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Amendment to the International Traffic in Arms Regulation: Sweden

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AGENCY:

Department of State.

ACTION:

Final rule.

SUMMARY:

This rule amends the International Traffic In Arms Regulations to extend a recent reform of the U.S. defense trade export control system, originally intended to benefit NATO, Australia and Japan, to Sweden. The recent reforms were intended to streamline the U.S. defense export control licensing process and forge closer industrial linkage between the U.S. and allied defense suppliers. Part 124 of the International Traffic In Arms Regulations is now being amended to permit U.S. companies to perform, using an exemption, certain maintenance and maintenance training for US-origin defense articles in the inventory of Sweden. Part 125 is amended to provide authorization, without a license, to transfer certain technical data to support procurement of defense articles from defense firms in Sweden for use by the Department of Defense. In addition, under Part 126, the four comprehensive export authorizations for use in circumstances where the full parameters of a commercial export endeavor, including the needed defense exports, can be well anticipated and described in advance, is now available for Sweden.

EFFECTIVE DATE:

July 10, 2001.

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FOR FURTHER INFORMATION CONTACT:

William J. Lowell,Director, Office of Defense Trade Controls, Bureau of Political-Military Affairs, Department of State, ATTN: Regulatory Change Sweden at (202) 663-2861 or FAX (202) 261-8264.

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SUPPLEMENTARY INFORMATION:

On July 21, 2000, the Department published regulations to implement, effective September 1, 2000, the U.S. Defense Trade Security Initiative (DTSI) announced at the NATO Ministerial in Florence, Italy on May 24, 2000 (65 FR 45282). Those reforms of the U.S. defense trade export control system were made available to NATO Allies, Japan and Australia. Those initiatives were intended to improve the efficiency and competition in defense markets with NATO allies, Japan and Australia. This particular amendment to the International Traffic in Arms Regulations would make those reforms available with respect to Sweden. These reforms are intended to streamline the U.S. defense export control licensing process and forge closer industrial linkage between the U.S. and allied defense suppliers.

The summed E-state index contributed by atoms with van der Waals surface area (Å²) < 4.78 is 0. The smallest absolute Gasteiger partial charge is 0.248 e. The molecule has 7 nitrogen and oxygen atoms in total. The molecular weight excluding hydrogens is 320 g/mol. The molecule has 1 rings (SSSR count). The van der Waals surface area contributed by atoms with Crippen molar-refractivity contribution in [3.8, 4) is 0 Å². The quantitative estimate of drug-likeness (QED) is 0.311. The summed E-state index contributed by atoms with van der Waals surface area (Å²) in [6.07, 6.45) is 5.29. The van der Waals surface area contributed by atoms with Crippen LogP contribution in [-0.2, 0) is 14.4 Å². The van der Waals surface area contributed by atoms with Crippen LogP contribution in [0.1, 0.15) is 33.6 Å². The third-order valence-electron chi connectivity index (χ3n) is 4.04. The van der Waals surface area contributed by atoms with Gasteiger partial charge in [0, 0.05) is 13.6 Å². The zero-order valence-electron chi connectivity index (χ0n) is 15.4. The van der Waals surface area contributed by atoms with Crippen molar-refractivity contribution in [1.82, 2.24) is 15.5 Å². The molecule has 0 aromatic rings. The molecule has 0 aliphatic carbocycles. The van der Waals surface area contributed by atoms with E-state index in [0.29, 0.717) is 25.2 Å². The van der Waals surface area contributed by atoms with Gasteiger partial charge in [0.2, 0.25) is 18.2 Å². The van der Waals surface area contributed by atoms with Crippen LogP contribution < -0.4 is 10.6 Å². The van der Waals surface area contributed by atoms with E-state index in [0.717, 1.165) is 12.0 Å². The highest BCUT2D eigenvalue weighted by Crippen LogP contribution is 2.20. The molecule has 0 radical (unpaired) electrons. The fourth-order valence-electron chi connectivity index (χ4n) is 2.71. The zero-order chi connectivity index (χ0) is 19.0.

Section 124.2(c) is amended to add Sweden. Paragraph (c) permits U.S. companies to provide, without a license, defense services necessary to perform maintenance on and maintenance training for US-origin equipment in the inventory of NATO, NATO countries, Australia, Japan, and Sweden, provided the maintenance and maintenance training does not result in any modification, enhancement, upgrade or other form of alteration or improvement that enhances the performance or capability of the defense article. Also, the export must not include the transfer of certain technologies; such as, design methodology, engineering analysis, and manufacturing know-how. Section 125.4(c) is amended to add Sweden. Paragraph (c) permits the transfer to NATO countries, Australia, Japan, and Sweden, of technical data necessary to support offshore procurement of defense articles for use by the Department of Defense. In addition, section 126.14 is amended to include Sweden in the four comprehensive export authorizations developed to limit the number of individual export approvals necessary to authorize the export of defense articles to NATO countries, Australia, Japan, and Sweden, which will encourage government-to-government cooperative research and development, support joint ventures and teaming arrangements and facilitate a U.S. company's role in a cooperative project when covered by a government-to-government Memorandum of Understanding (MOU).

In implementing these initiatives, parts 124, 125, and 126 are being amended.

This amendment involves a foreign affairs function of the United States and therefore, is not subject to the procedures required by 5 U.S.C. 553 and 554. It is exempt from review under Executive Order 12866 but has been reviewed internally by the Department of State to ensure consistency with the purposes thereof. This rule does not require analysis under the Regulatory Flexibility Act or the Unfunded Mandates Reform Act. It has been found not to be a major rule within the meaning of the Small Business Regulatory Enforcement Act of 1966. It will not have substantial direct effects on the States, the relationship between the National Government and the States, or on the distribution of power and responsibilities among the various levels of government. Therefore, in accordance with section 6 of Executive Order 13132, it is determined that this rule does not have sufficient federalism implications to warrant application of Executive Orders 12372 and 13123. However, interested parties are invited to submit written comments to the Department of State, Office of Defense Trade Controls, ATTN: Regulatory Change, Sweden, 13th Floor, H1304, 2401 E Street, NW., Washington, DC 20037. Such persons must be so registered with the Department of State's Office of Defense Trade Controls (DTC) pursuant to the registration requirements of section 38 of the Arms Export Control Act.